This also raises the question about what Walensky’s actual role was at the CDC. There have been a lot of accusations during Covid about White House meddling with CDC guidance, during both administrations. Many people have wondered if some of Walensky’s statements as CDC Director were her own, or if they were simply positions she was instructed to take by the White House. In June 2022, just a few months after Dr. Ashish Jha began his role as the White House Covid Czar, Biden said, “He’s the guy that’s running the CDC for me these days.” I can’t imagine Walensky was happy to hear that.
So far, there has been no announcement about who will replace Walensky, but I wonder if Jha will assume that position. Back in March, Washington Post reported that the White House Covid Response Team headed by Dr. Jha would be ending along with the end of the public health emergency. That article said Jha is “likely to leave the administration once his team is disbanded.” And yesterday, a New York Times article reported that colleagues of Dr. Jha say “he intends to return to his job as dean of the Brown University School of Public Health.” But at a recent press conference, Jha deflected questions about his future plans and other staffing changes, stating, “when I have more to announce about my future I will be happy to get that answered.”
As for the ending of public health emergency — with a reduction in Covid data reporting from CDC, many mandates ending around the country, and several other elements of our Covid response winding down, hopefully most of the remaining signs of the pandemic will fade away. I suspect that over time Covid fears will become less front and center for many people, and slowly even the most anxious will start to see that the world has moved on, and the apocalyptic ending that they’ve feared never materialized.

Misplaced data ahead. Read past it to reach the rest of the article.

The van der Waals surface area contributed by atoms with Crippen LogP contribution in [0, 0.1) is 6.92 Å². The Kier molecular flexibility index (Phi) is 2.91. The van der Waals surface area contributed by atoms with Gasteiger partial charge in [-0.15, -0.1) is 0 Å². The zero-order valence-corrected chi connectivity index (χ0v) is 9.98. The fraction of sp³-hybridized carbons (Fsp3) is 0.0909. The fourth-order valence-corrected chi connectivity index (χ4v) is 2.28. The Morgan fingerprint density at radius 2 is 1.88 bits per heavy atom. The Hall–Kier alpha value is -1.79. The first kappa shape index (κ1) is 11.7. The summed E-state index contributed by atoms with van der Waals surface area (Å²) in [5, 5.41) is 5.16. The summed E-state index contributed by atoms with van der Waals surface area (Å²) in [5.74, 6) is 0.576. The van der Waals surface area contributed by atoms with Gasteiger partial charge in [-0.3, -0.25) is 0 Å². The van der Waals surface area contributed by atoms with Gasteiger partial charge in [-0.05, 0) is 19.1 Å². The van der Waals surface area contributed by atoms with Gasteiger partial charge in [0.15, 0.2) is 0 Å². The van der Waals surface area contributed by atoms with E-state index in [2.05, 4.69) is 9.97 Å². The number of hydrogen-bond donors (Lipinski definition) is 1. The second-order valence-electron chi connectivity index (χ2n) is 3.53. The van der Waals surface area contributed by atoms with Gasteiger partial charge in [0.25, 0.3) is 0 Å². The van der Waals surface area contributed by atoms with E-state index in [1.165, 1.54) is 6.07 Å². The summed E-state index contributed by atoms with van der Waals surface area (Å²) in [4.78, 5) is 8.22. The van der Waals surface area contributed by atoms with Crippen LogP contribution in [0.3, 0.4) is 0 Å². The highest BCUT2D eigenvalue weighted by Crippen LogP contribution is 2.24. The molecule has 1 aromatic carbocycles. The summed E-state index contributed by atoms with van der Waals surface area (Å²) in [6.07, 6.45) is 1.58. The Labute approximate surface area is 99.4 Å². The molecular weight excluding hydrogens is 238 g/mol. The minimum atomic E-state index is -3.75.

On a personal note, I have been winding down much of my Covid data analysis at covid-georgia.com over the past year. I’m currently deciding which of my data visualizations to keep updating, if any. I’m also looking forward to putting more energy into writing for my Substack, and starting to cover some health/science topics not directly related to Covid. Most of my articles so far have been longer articles about once a week or two, but I’ve considered writing shorter, more frequent articles going forward that would allow me to respond to news in a more timely manner. (I’d still do some deep-dives when I think the topic needs more discussion.) Please vote in the poll and let me know what you think - it’s open to all subscribers. (Paid subscribers can leave additional thoughts in the comments.)
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Kelley, More frequent is more appealing with the proviso that you put in that you will do longer-form articles where those are called for. A balance of the two would be perfect.
With shorter quick-take articles, my fear is that you would be duplicating things being said by Dr. Prasad, Alex Berenson, Ian Msc, and others. As covid winds down, I suggest you use your talents to continue holding public data and published research accountable.